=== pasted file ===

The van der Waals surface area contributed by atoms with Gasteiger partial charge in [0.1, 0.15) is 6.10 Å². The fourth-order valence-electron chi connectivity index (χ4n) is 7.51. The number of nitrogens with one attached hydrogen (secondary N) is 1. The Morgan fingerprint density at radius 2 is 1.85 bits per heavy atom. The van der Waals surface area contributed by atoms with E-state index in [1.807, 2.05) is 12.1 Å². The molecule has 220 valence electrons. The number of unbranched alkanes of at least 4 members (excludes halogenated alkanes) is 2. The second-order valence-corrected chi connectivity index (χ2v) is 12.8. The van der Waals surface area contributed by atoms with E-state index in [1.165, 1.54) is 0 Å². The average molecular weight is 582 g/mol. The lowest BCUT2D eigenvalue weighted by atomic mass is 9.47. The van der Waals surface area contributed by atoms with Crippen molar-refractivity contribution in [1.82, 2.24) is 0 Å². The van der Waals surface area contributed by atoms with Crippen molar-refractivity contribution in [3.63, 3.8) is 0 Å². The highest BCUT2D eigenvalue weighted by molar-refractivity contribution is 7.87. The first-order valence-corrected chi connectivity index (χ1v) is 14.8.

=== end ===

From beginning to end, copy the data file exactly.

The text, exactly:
The van der Waals surface area contributed by atoms with Gasteiger partial charge in [0.1, 0.15) is 6.10 Å². The fourth-order valence-electron chi connectivity index (χ4n) is 7.51. The number of nitrogens with one attached hydrogen (secondary N) is 1. The Morgan fingerprint density at radius 2 is 1.85 bits per heavy atom. The van der Waals surface area contributed by atoms with E-state index in [1.807, 2.05) is 12.1 Å². The molecule has 220 valence electrons. The number of unbranched alkanes of at least 4 members (excludes halogenated alkanes) is 2. The second-order valence-corrected chi connectivity index (χ2v) is 12.8. The van der Waals surface area contributed by atoms with E-state index in [1.165, 1.54) is 0 Å². The average molecular weight is 582 g/mol. The lowest BCUT2D eigenvalue weighted by atomic mass is 9.47. The van der Waals surface area contributed by atoms with Crippen molar-refractivity contribution in [1.82, 2.24) is 0 Å². The van der Waals surface area contributed by atoms with Crippen molar-refractivity contribution in [3.63, 3.8) is 0 Å². The highest BCUT2D eigenvalue weighted by molar-refractivity contribution is 7.87. The first-order valence-corrected chi connectivity index (χ1v) is 14.8.